NATIONAL SCIENCE FOUNDATION OFFICE OF INSPECTOR GENERAL OFFICE OF INVESTIGATIONS CLOSEOUT MEMORANDUM Case Number: A11060041 Page 1 of 1 OIG conducted an inquiry into an allegation of plagiarism in two NSF proposals 2 (Proposal 11 and Proposal 2 ). We concluded there was sufficient evidence to refer an investigation of the PI (Subject 13) and Co-PI (Subject 24) of the Proposals to the University. The University concluded, based on a preponderance of the evidence, that Subjects 1 and 2 recklessly committed plagiarism, which the University deemed a departure from accepted practices. It required that their grant proposals be reviewed for five years; that they develop and instruct an ethics workshop for three years; that their Dean and Department chair be notified of the finding and be made responsible for monitoring their work; and that their 2012 annual review reflect the finding. The University subsequently conducted an inquiry on the former post-doc (Subject 3) 5 whom Subjects 1 and 2 had said was directly responsible for the plagiarism. Its inquiry determined an investigation was warranted; however, in lieu of the investigation, the University and Subject 3 signed a settlement agreement, precluding him from seeking University reemployment for seven years and requiring that he waive and release his rights and claims. Our independent investigation concluded that Subjects 1 and 2 were not directly responsible for the plagiarism and that the actions taken against them by the University protect the federal interest. Our investigation further concluded, by a preponderance of the evidence, that Subject 3 knowingly committed plagiarism, which we deemed a significant departure from accepted practices of the relevant research community. We recommended actions to be taken to protect the federal interest. The Senior Advisor to the Director concurred with our recommendations. This memo, the attached Report of Investigation, and the decision of the Senior Advisor to the Director constitute the case closeout. Accordingly, this case is closed. NSF OIG Form 2 (11/02) SENSITIVE SENSITIVE National Science Foundation Office of Inspector General ·.·.·il'~.··~ . •.. ~N~~-t-,, ,..·.-S . ·····F··... ~•.I.·. ·•· r·~~ ..... I ~ « Report of Investigation Case Number A11060041 October 30, 2013 This Report of Investigation is provided to you FOR OFFICIAL USE ONLY. It contains protected personal information, the unauthorized disclosure of which may result in personal criminal liability under the Privacy Act, 5 U.S.C. § 552a This report may be further disclosed within NSF only to individuals who must have knowledge of its contents to facilitate NSF's assessment and resolution of this matter. This report may be disclosed outside NSF only under the Freedom of Information and Privacy Acts, 5 U.S.C. §§ 552 & 552a. Please take appropriate precautions handling this report of investigation. NSF OIG Form 22b (1/13) SENSITIVE SENSITIVE Executive Summary Allegation: Plagiarism. OIG Inquiry: OIG identified 10 sources from which approximately 80 lines, 3 figures, and 17 embedded references were copied into 2 NSF proposals. OIG referred investigation of the matter to the home institution of the PI (Subject 1) and co-Pis (Subjects 2 and 3) on the proposals. University Investigation: The University concluded, based on a preponderance of the evidence, that Subjects 1 and 2 recklessly committed plagiarism, deemed a departure from J , ,. acc.eptea practleesr The University required that the grant proposals of Subjects 1 and 2 be reviewed for 5 years; that they develop and instruct an ethics workshop for 3 years; that their Dean and Department chair be notified of the finding and be made responsible for monitoring their work; and that their 2012 annual review reflect the finding. Based on the fmdings of its investigation involving Subjects 1 and 2, the University conducted an inquiry focusing on Subject 3, which determined there was sufficient evidence to substantiate Subject 3 's direct involvement in the plagiarism and proceed to investigation. In lieu of further investigation, however, the University instead arrived at a settlement agreement with Subject 3, that precludes him from seeking University reemployment for 7 years and requires that he waive and release his rights and claims. OIG Assessment: The actions taken by the University against Subjects 1 and 2 protected federal interests. The conduct of Subject 3 merits further action by NSF. • The Act: Subject 3 plagiarized 88 lines, 3 figures, and 27 embedded references from i 1 sources into two NSF proposals. • Intent: Subject 3 acted knowingly. • Standard of Proof: A preponderance of evidence supports the conclusion that Subject 3 co:rinnitted plagiarism. • Significant Departure: Subject 3 's plagiarism represents a significant departure from accepted practices. • Pattern: Three other NSF proposals Subject 3 drafted contained plagiarism. OIG Recommends: • Make a finding of research misconduct against Subject 3. • Send Subject 3 a letter of reprimand. • Require certifications from Subject 3 for a period of 1 year. • Require assurances from Subject 3 for a period of 1 year. 1 SENSITIVE SENSITIVE • Require certification of attending a comprehensive responsible conduct of research training class within one year. 2 SENSITIVE SENSITIVE OIG's Inquiry 1 OIG conducted an inquiry into an allegation of plagiarism in an NSF proposal (Proposal 1 ). We reviewed Proposal 1 and found 47 lines; 16 embedded references, and two figures copied from six sources? Our review of another NSF Proposal (Proposal 23) found 33lines, one embedded reference, and one figure copied from four sources. 4 The following chart illustrates our findings: Source Proposal! Proposal2 A 16 lines, 9 embedded references ! B 10 lines c 5 lines, 1 figure, 3 embedded references -- -- .. .~ :;_; V .i..i.ii,__.U, • ;.....;,.;,;,;_,-...,-..._~;..."-£-;_;.,..;,.,_.,;._;..,;...i_-..;.,....:;; E 4 lines, 1 figure F 4lines G 8 lines, 1 embedded reference H 9 lines I 8 lines J 8 lines, 1 figure Total 47 lines, 2 figures, 16 embedded references 33 lines, 1 figure, 1 embedded reference We contacted the Proposals' PI (Subject 15) and Co-PI (Subject 2 6) regarding the allegations. 7 In their joint responses, 8 they acknowledged "that we didn't put appropriate references against some sentences where it deserves" adding that "since we did use most of those source documents in our list of references, it at least shows that we did acknowledge their important contribution in the field. " 9 They asserted that "our intention was never to hide appropriate references or copy directly and take credit for that write-up." 10 Subjects 1 and 2 explained that: During the course of proposal preparation, a lot of our focus stays on the proposed concept development, clearly defining the hypothesis and research objectives as well as summarizing our own preliminary data and technical approach sections. As a result, we depend sometimes on our students and associates for some of 1 Tab 1 (Subject 2). Institution:. 3 Tab 2: sourcesiA.-F . sour.celsiAI'IBI,ICI,IDI,lanldiF.arleiijolurnlllalllart.icllelsl;SlolurlcleiE.islalwlelblsl·te.•••• Tab 3: 11111 111 11 "PI: Subject I. Co-PI: Subject 2. Institution: University. Awarded. 4 Tab 4: Sources G-J. Sources G, H, and J are ournal Source I is a website. 5 7 Tab 4. We did not .contact Subject 3 because, unlike Subject 2, he was not a named Co-PI on Proposal2. 8 Tab 5. Subjects 1 and2 are spouses. 9 Tab 5, Response 2, pg 2. All quotations herein are sic, with emphasis as in original. 10 Tab 5, Response 2, pg 2. 3 SENSITIVE SENSITIVE the literature review part of the writing. Sometimes due to communications gap between our students and us, these kinds of errors happen, which are truly very unfortunate mistakes. For example, the write up in question for [Proposal 1] was originally 12 sent to us by [Subject 3 11 ], a co-PI in this proposal They said they "trusted [Subject 3] as a co-PI for his professional judgment for the literature review aspects of this proposal," but said they are responsible for not "validating all the citations that he used." 13 Subjects 1 and 2 concluded that ~'We cannot avoid our responsibility for such mistakes. And we do apologize for that." 14 The Subjects provided a corroborating email from Subject 3, stating "I am feeling very terrible with this issue and it will haunt me for life. Especially, I lost your trust on me, which I do not think I can gain again. I never did such a terrible mistake in my entire life and I can never forgive myself for this." 15 The email also detailed additional instances of inadequate citation. 16 The response did not dispel the allegation. First, Subjects 1 and 2 acknowledged their j responsibility for the copied material. Second, the totality of identified plagiarism could not be attributed to Subject 3, who was not a Co-PI on Proposal2Y Last, Subjects 1 and 2 seemed to demonstrate a lack of understanding on appropriate citation when they said that insertion of a reference near verbatim copying would have been sufficient. We concluded there was sufficient evidence to proceed to an investigation related to Subjects 1 and 2. University Investigation and Adjudication Consistent with our policy, we referred the investigationto the University. 18 The University convened a committee, which produced a report that it provided to our office. The report was subsequently remanded to the committee by the Uruversity due to procedural errors. The University convened a new Committee, which produced a second report (Report) that it provided to our office with attachments. 19 The Committee conducted interviews and reviewed 12 state and federal grant proposals Subjects 1 and 2 submitted?0 The Report concluded, based on a preponderance of the evidence, that Subjects 1 and 2 were "reckless in [their] attribution practices during the time period covered by this investigation, either directly through [their] own attribution 11• • • • • • • • • • • • • • • • • • • • • • 12 Tab 5, Response 2, pg 3. 13 Tab 5, Response 3, pg 1. 14 Tab 5, Response 2, pg 3. 15 Tab 5, Response 3, pg 1. 16 Tab 5, Response 3, pg 3-4. 17 Subject 3 was not named on Proposal2's cover page, but the proposal did contain his Biographical Sketch. 18 Tab 6. ' 19 Tab 7. 20 Tab 7, Exhibits, Exhibit 22. Six of the 12 proposals were NSF proposals: Proposal I, Proposal2,····· (Proposal3), (Proposal4), ProposalS), and (Proposal6). Proposals 1-6 named Subject 1 as PI and Proposals 1-5 named Subject 2 as a Co-PI. 4 SENSITIVE SENSITIVE omissions or through insufficient monitoring of graduate student and post-doctoral proposal contributions."21 Specifically, it stated: Because of the way in which the research laboratory of [Subject 1] and [Subject 2] utilized research assistants and postdoctoral researchers, it is impossible to show that the Respondents themselves plagiarized, i.e. that not all the plagiarism originated 22 from postdoctoral researchers, students, ancl/or collaborators. It found that Subjects 1 and 2 exhibited "insufficient review and correction"23 during proposal preparation since: Copying of material is usually identifiable to careful readers who are mentors of their junior associates and who are also experts in their fields. The Committee finds that the Respondents should have identified a pattern of plagiarism among their collaborating post- doctoral researchers or graduate students; and that they had the opportunity to address the problem. 24 It added that "The Respondents are ... responsible for the content of their proposals, and there is a clear, persistent pattern of plagiarism in the materials analyzed." 25 It deemed their actions a significant departure from accepted practices.26 The Committee's investigation included statements regarding Subject 3's culpability. It found that Subject 3 "acknowledged that he did not provide proper citations in the 2 proposals identified by NSF" and "that the 3 other proposals for which he wrote first drafts may also contain similar problems." 27 It also found that "When asked about whether one should use quotation marks when copying a sentence or paragraph, [Subject 3] did not have an answer" despite his statement that "he received 'guidance' about proper citation procedures, and that [Subjects 1 and 2] talked about this subject during group meetings;" 28 The Committee, however, noted that Subject 3 did not draft all of the proposals in question and could not therefore be responsible for the totality of acts, 29 The University's Deciding Official30 accepted the Committee's report and imposed the following actions recommended by the Committee: Subjects 1 and 2's grant proposals must be reviewed using plagiarism software for five years; they must develop and instruct an "Ethics of Scientific Publishing" workshop for three years; their Dean and Department Chair were notified of 21 Tab 7, Investigation Report, pg 11. 22 Tab 7, Investigation Report, pg 1. 23 Tab 7, Investigation Report, pg 9. 24 Tab 7, Investigation Report, pg 10. 25 Tab 7, Investigation Report, pg 1. 26 Tab 7, Investigation Report, pg 1. 27 Tab 7, Investigation Report, pg 6. The three other proposals are Proposals 3 and 4, and a state proposal. 28 Tab 7, .Investigation Report, pg 6. · . 29 Tab 7, Investigation Report, pg 1. Subject 1 was sole Pion Proposal6; Subject 2 was sole PI on two NIH grants. w ' 5 SENSITIVE SENSIIDTE the research misconduct fmding and made responsible for monitoring their work; and their 2012 31 annual review reflected the research misconduct fmding. Subjects 1 and 2 strongly disputed the Committee's conclusions in a response they provided 32 both to the I Iniversity and to om office University Inquiry and Adjudication of Subject 3 Based on the investigation, a University Official (Official)33 conducted an inquiry into allegations of plagiarism against Subject 3. The Official produced a report (Inquiry Report) that was provided to our office with attachments. 34 She determined that [Subject 3] "appears to have 35 committed research misconduct by plagiarizing in multiple grant proposals." Specifically, she said: From listening to the interview, 36 [Subject 3] freely admitted to putting together the draft of the proposal and that he copied passages into the proposal word for word directly out of references without citing the references. He claims this was done because he was in a hurry in putting the draft together. He claims that because of the time cfUflch in getting the proposal written and submitted to the funding agency, the passages were never cited or for that matter put in quotation marks. He claims that it was never his intention to leave the copied passages in the proposal without citing. He admits it was a mistake on his part and not intentional. 37 The Inquiry Report concluded there was sufficient evidence to substantiate the allegation and proceed to investigation, but that it would not do so pending the negotiation of a settlement agreement between the University and Subject 3. 38 The signed agreement precluded Subject 3 from seeking University reemployment for seven years and required he waive and release his rights and claims "based upon wrongful discharge, defamation, invasion of privacy, alleged discrimination of any kind, any requests for public records, and any other claims arising in tort or in contract."39 OIG's Independent Review OIG assessed the Report and Inquiry Report for accuracy and completeness. We found both to be accurate and complete and further found that the University followed reasonable procedures, 31 Tab 7, DO Decision. 32 Tab 8. 33~~···················- 34 35 36 Tab 9. Tab 9, pg 1. The interview refers to the interview of Subject 3 conducted during the investigation. 37 Tab 9, pg 2. 38 Tab 9, Inquiry Report Cover Memo, pg 1. 39 Tab 10. 6 SENSITIVE SENSITIVE and produced an acceptable evidentiary record. However, for reasons discussed beloW, our conclusions differ from those of the University. Accordingly, we adopted its fmdings in part, but could not accept the Report in its totality in lieu of conducting our own investigation. OIG's Investigation Our investigation initially sought to clarify the party or parties directly responsible for inclusion of the plagiarized material in Proposals 1 and 2. We concluded that Subject 3 was directly responsible for the plagiarism. First, Subject 3 acknowledged drafting and/or being significantly involved in Proposals 1 and 2. Second, and most crucially, a review of Subject 3 's drafts of Proposals 1 and 2 confirmed that he introduced the copied text into the proposals. 40 We further concluded that Subject 3 was directly responsible for the plagiarism in Proposals 3, 4, and 5. He acknowledged drafting and/or being significantly involved in Proposals 3 and 4. 41 Additionally, although Subject 3 said he was not involved in Proposal5,42 our review confirmed Subject 1 and 2's assertion that Proposal 5 included identical material from a non-NSF proposal to which Subject 3 acknowledged he contributed. 43 To better assess whether Subject 1 and 2 exhibited a pattern of plagiarism, we reviewed two NSF proposals Subject 144 and Subject 245 each submitted as sole PI. We identified no substantive plagiarism. Similarly, we identified no plagiarism in three recent proposals they submitted. 46 Based on the totality of the evidence, we concluded that Subjects 1 and 2 were not directly responsible for the plagiarism, and that the protection of federal interests does not require action beyond that ta.Jcen by the University. Our investigation therefore focused on Subject 3, who although not currently employed in the U.S., could return to U.S. employment We contacted Subject 3, invited his comments on the Inquiry Report, and asked him to respond to specific questions and provide his CV. 47 Subject 3 provided his CV and responded only that he had not taken a course on research ethics, had not been instructed about plagiarism, and had not taken a grant writing course:48 Were-reviewed Proposals 1 and 2 relative to Subject's 3 admission of additional copied material. 49 We identified an additional eight lines and 10 embedded references from a journal 40 Tab 11, Exhibits 6 and 7. Subjects 1 and 2 provided these documents in response to a request for comment on the subsequently remanded report. 41 Tab 7, Investigation Report, pg 6. 42 Tab 7, Investigation Report, pg 6-7. 43 The non-NSF proposal was a state grant proposal (Tab 7, Investigation Report, pg 6). The Subject's assertions appear at Tab 8, Analysis Final, pgs 16 and 24. ' and sal6. The University reviewed Proposal 6 as part of its investigation. This finding is consistent with their statement that they used personal funds to purchase plagiarism detection software. 47 Tab 12. 48 Tab 13. 49 Tab 5, Response 3, pg 3-4. 7 SENSITIVE SENSITIVE ::)rticle in Proposal1. 50 We concluded, by a preponderance of the evidence, that Subject 3 appropriated 88 lines, 3 figures, and 27 embedded references from 11 sources into Proposals 1 and 2 without giving appropriate credit. We concluded that his act met the federal definition of plagiarism. Additionally, based on Subject 3 's statements, particularly his admission that he inserted the text without citation or reference because of time pressures, we concluded Subject 3 committed the plagiarism knowingly. The Subject was wholly educated outside the U.S.(other than his then-current University postdoc position), 51 and claims he never received formal education · about plagiarism. 52 Despite these facts, it is clear from his admission that he had simply copied and· pasted material into the proposals without adequate attribution and that the Subject understood the nature of, and prohibition against, plagiarism. To determine whether Subject 3 's acts were a significant departure from accepted practices of the relevant research community, we first examined the University's practices. Based on the Report and Inquiry Report, such acts are clearly contrary to the practices of the University that then employed Subject 3. We then examined guidelines of the journal publisher in whose journals Subject 3 frequently publishes, 5 3 and found extensive resources related to plagiarism. 54 Similarly, a professional society at whose conferences the Subject frequently presented has a policy and procedure for addressing plagiarism claims. 55 We concluded Subject 3's acts were a significant departure from accepted practices of his research communities. Lastly, our review of Proposals 3, 4, and 5 found Proposal 3 contained roughly 38 copied lines, Proposal 4 contained roughly 20 copied lines, and Proposal 5 contained roughly 22 copied lines. We determined the Subject exhibited a pattern of plagiarism. OIG's Assessment A fmding of research misconduct by NSF requires (1) there be a significant departure from accepted practices of the relevant research community, (2) the research misconduct be committed intentionally, or knowingly, or recklessly, and (3) the allegation be proved by a preponderance of the evidence. 56 The Acts The University concluded, and we agree, that Subject 3 plagiarized 88 lines, 3 figures, and 27 embedded references from 11 sources into two NSF proposals. We determined that Subject 3's actions constituted a significant departure from accepted practices. 50 Tab 14. 51 Tab 13, pg 2. 52 Tab 13, pg 1. 53 whose j oumals include: l!ll!!!!!l!!!!!l!!!!!l!!!!!l!!!!!l!!!!!l!!!!!l!!!!!l!!!!!l!!!!!l!!!!!l!!!!!l!!!!!l!!!!!l!!!!!l!!!!!l!!!!!l!!!!!l!!!!!····· 8 SENSITIVE SENSITIVE We concluded that Subject 3 acted knowingly based on his own admission that he inserted text without citation or reference due to time pressures. Standard o[Proo[ We concluded that Subject 3 's actions and intent were proven based on a preponderance of the evidence. We conclude by a preponderance of the evidence, that Subject 3 knowingly plagiarized, thereby committing an act of research misconduct. 57 ·OIG's Recommended Disposition When deciding what appropriate action to take upon a finding of misconduct, NSF must consider: (1) How serious the misconduct was; (2) The degree to which the misconduct was knowing, intentional, or reckless; (3) Whether it was an isolated event or part of a pattern; (4) Whether it had a significant impact on the research record, research subjects, other researchers, institutions or the public welfare; and (5) Other relevant circumstances. 58 Seriousness Subject 3 's actions are a violation of the standards of scholarship and the tenets of general research ethics. Copied text serves to misrepresent one's body of knowledge, presenting reviewers with an inaccurate representation of a proposal's respective merit. Additionally, his "time-saving" strategy of copying material without adequate attiibution served to implicate Subjects 1 and 2 in the time-consuming investigation process. Pattern We concluded that three other NSF proposals contained copied material, constituting a pattern of plagiarism. Recommendation Based on the evidenc:e, OIG recommends that NSF: • Send the Subject a letter of reprimand notifying Subject 3 that NSF has made a fmding of research misconduct. 59 · 57 45 C.P.R. part 689. 58 45 C.P.R. § 689.3(b). 59 A Group I actioJ.?. 45 C.P.R. 689.3(a)(l)(i). 9 SENSITIVE SENSITIVE • Require the Subject to certify to the Assistant Inspector General for Investigations (AIGI) his completion of a responsible conduct of research training program and provide documentation ofthe program's content within 1 year ofNSF's finding. 60 The instruction should be in an interactive fomiat (e.g., an instructor-led course) and spgcifically includg infOrmation rggarding appropriate citation. For a period of 1 year as of the date ofNSF's finding: • Require, for each document (proposal, report, etc.) to which the Subject contributes for submission to NSF (directly or through his institution), o the Subject to submit a contemporaneous certification to the AIGI that the document does not contain plagiarism, falsification, or fabrication. 61 o the Subject to submit contemporaneous assurances from a responsible official of his employer to the AIGI that the document does not contain plagiarism, falsification, or fabrication. 62 The Subject's Response to Draft Investigation Report We provided the Subject with a copy of our draft report and attachments for comment. The Subject chose not to respond to our report. He did however note that he could not currently locate a responsible conduct of research training program in India, but that he would continue looking for such a program. 60 This action is similar to Group I actions 45 C.F.R. 689.3(a)(l). 61 This action is similar to 45 C.F.R. 689.3(a)(l)(iii). 62 A Group I action 45 C.F.R. 689.3(a)(l)(iii). 10 NATIONAL SCIENCE FOUNDATION 4201 WILSON BOULEVARD ARLINGTON, VIRGINIA 22230 APP n1 ZD14 CERTIFIED MAIL --RETURN RECEIPT REQUESTED Re: Notice of Research Misconduct Determination Dear D r . - As documented in the attached Investigative Report prepared by NSF's Office of Inspector General (OIG), these proposals contained plagiarized material. Research Misconduct and Proposed Sanctions Under NSF's regulations, "research misconduct" is defmed as "fabrication, falsification, or plagiarism in proposing or performing research funded by NSF ... " 45 CFR 689.1 (a). NSF defines "plagiarism" as "the appropriation of another person's ideas, processes, results or words without giving appropriate credit." 45 CFR 689.1(a)(3). A finding of research misconduct requires that: (1) There be a significant departure from accepted practices of the relevant research community; (2) The research misconduct be committed intentionally, or knowingly, or recklessly; and (3) The allegation be proven by a preponderance of evidence. 45 CFR 689.2(c). Your proposals to NSF contained substantial copied material: 88lines, 3 figures, and 27 embedded references copied from eleven sources. Your submission of proposals with substantial copied material constitutes plagi[l[ism and meets the applicable definition of "research Page2 misconduct" set forth in NSF's regulations. Pursuant to NSF's regulations, the Foundation must also determine whether to make a finding of misconduct based on a preponderance of the evidence. 45 CFR 689.2(c). After reviewing the Investigative Report, in particular the OIG's analysis of your other proposal, NSF has determined that, based on a preponderance of the evidence, you acted knowingly and that your actions constituted a significant departure from accepted practices of the relevant research community. I am, consequently, issuing a finding of research misconduct against you. NSF's regulations establish three categories of actions (Group I, II, and III) that can be taken in response to a finding of misconduct. 45 CFR 689.3(a). Group I actions include issuing a letter of reprimand; conditioning awards on prior approval of particular activities from NSF; requiring that an institution or individual obtain special prior approval of particular activities from NSF; and requiring that art institutional representati,.re certify as to the accuracy of reports or certifications of compliance with particular requirements. 45 CFR 689.3(a)(l). Group II actions include award suspension or restrictions on designated activities or expenditures; requiring special reviews of requests for funding; and requiring correction to the research record. 45 CFR 689.3(a)(2). Group III actions include suspension or termination of awards; prohibitions on participation as NSF reviewers, advisors or consultants; and debarment or suspension from participation in NSF programs. 45 CFR 689.3(a)(3). In determining the severity of the sanction to impose for research misconduct, I have considered the seriousness of the misconduct and the fact it was not an isolated event. I have also considered other relevant circumstances. 45 CFR 689.3(b). After assessing the relevant facts and circumstances of this case and NSF's regulations, I am taking the following actions: • Within one year of the date of this notice, you must complete a responsible conduct of research training program, for which the instruction should be an interactive format (e.g., an instructor-led course) and which specifically includes plagiarism. You must provide documentation of the program's content and proof of its completion to the OIG; • For a period of one year from the date of this notice, you are required to submit certifications to the OIG that any proposal or report you submit to NSF as a Principal Investigator (PI) or co-PI does not contain plagiarized, falsified or fabricated material; and • For a period of one year from the date of this notice, you are required to submit assurances to the OIG from a responsible official of your employer that any proposal or report you submit to NSF as a Principal Investigator (PI) or co-PI does not contain plagiarized, falsified or fabricated material. All certifications and assurances should be submitted in writing to NSF's Office of Inspector General, Associate Inspector General for Investigations, 4201 Wilson Boulevard, Arlington, Virginia, 22230. Page 3 Procedures Governing Appeals Under NSF's regulations, you have 30 days after receipt of this letter to submit an appeal of this finding, in writing, to the Director of the Foundation. 45 CFR 689.10(a). Any appeal should be addressed to the Director at the National Science Foundation, 4201 Wilson Boulevard, Arlington, Virginia 22230. If we do not receive your appeal within the 30-day period, the decision on the finding of research misconduct will become fmal. For your information, we are attaching a copy of the fJu•-u.un- regulations. Should you have any questions about the foregoing, please Deputy General Counsel, at (703) 292-8060. Sincerely, 7~ c.; Fae Korsmo . Senior Advisor to the Director Enclosures: Investigative Report 45 CFR Part 689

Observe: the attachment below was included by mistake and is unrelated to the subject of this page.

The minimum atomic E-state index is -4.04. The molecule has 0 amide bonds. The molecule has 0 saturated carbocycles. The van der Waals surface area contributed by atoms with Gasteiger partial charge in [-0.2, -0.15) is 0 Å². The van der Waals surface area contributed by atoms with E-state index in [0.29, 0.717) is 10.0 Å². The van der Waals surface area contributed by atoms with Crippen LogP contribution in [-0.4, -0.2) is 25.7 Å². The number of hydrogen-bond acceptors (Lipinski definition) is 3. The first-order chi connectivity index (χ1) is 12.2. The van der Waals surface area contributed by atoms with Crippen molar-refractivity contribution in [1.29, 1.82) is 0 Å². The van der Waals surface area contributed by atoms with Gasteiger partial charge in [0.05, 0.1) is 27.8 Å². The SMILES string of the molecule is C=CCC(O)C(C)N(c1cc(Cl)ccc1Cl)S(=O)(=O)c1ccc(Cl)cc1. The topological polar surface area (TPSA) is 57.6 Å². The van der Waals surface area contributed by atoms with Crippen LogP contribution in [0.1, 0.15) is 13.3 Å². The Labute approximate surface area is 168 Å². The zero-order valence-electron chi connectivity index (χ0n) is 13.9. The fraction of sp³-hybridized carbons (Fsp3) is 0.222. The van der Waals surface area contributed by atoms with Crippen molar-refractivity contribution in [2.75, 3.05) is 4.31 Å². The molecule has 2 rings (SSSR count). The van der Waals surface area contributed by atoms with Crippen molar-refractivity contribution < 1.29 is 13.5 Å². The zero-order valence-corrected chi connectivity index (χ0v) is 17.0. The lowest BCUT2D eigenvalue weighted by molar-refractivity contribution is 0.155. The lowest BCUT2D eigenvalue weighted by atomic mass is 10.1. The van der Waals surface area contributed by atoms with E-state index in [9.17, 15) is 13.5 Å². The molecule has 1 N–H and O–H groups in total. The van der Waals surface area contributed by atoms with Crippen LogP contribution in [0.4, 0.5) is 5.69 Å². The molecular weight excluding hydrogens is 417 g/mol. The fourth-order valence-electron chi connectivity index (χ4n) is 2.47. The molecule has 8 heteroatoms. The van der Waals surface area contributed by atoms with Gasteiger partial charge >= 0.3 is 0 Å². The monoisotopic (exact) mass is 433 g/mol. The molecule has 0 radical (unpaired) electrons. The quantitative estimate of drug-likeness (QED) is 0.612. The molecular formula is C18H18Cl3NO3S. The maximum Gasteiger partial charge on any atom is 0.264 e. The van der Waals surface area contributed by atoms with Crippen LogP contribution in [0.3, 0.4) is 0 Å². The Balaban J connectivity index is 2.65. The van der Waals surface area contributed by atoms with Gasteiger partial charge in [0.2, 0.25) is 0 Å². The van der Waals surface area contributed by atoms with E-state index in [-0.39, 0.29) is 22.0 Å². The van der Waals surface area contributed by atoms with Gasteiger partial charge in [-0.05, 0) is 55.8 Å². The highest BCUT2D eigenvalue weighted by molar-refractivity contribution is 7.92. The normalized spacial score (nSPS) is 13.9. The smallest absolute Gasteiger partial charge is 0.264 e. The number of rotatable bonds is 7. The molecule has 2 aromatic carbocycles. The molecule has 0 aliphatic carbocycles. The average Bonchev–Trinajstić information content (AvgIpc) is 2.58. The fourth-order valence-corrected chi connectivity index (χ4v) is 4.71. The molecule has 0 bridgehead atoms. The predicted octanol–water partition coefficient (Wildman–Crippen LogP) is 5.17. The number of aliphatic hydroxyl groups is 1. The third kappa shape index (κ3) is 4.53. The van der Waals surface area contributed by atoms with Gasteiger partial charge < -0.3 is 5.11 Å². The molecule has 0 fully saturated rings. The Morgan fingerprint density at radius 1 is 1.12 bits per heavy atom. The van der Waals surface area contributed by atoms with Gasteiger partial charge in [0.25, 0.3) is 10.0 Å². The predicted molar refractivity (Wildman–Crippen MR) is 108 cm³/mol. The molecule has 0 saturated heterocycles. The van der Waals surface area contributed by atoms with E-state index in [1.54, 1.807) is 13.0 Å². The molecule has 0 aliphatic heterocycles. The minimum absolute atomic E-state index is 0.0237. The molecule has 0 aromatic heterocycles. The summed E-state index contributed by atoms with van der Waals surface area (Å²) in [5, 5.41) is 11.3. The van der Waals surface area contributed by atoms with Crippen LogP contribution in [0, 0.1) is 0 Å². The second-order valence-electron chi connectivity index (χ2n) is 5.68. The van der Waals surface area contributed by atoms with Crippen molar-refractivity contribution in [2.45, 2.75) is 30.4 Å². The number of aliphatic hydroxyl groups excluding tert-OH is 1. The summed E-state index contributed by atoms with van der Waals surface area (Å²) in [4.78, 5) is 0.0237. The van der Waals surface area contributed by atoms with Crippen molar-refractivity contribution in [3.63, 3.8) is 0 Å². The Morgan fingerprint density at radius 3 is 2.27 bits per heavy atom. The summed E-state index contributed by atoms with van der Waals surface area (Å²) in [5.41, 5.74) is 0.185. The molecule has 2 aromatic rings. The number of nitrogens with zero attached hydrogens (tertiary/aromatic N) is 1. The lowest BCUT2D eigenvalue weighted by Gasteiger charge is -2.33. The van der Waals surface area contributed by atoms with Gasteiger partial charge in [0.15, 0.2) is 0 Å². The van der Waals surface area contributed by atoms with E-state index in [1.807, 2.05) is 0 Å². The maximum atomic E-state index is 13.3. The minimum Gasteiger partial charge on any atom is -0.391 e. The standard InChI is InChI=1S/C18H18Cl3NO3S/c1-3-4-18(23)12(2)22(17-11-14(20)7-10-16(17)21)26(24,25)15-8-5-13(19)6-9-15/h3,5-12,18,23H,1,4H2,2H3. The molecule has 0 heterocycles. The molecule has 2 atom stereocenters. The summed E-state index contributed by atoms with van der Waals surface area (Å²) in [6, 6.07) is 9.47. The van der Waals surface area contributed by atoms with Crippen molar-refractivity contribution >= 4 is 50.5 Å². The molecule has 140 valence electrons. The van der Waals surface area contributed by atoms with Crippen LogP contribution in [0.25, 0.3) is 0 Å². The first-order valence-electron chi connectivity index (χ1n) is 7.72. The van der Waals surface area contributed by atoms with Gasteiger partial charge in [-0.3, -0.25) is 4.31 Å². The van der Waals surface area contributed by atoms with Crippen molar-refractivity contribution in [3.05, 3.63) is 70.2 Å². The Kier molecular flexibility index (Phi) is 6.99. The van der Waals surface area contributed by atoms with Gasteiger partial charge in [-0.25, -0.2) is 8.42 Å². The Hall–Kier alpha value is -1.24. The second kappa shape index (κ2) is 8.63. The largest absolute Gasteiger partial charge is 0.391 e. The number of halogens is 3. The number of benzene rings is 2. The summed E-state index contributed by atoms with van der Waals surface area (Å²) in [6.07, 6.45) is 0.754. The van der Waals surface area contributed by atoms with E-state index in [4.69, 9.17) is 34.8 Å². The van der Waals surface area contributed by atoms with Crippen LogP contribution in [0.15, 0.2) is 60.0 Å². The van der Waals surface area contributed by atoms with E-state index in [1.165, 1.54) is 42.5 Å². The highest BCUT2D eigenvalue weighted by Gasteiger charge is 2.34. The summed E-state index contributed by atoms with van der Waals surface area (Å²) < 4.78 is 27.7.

Published by the National Science Foundation, Office of Inspector General on 2014-05-21.
Below is a raw (and likely hideous) rendition of the original report. (PDF)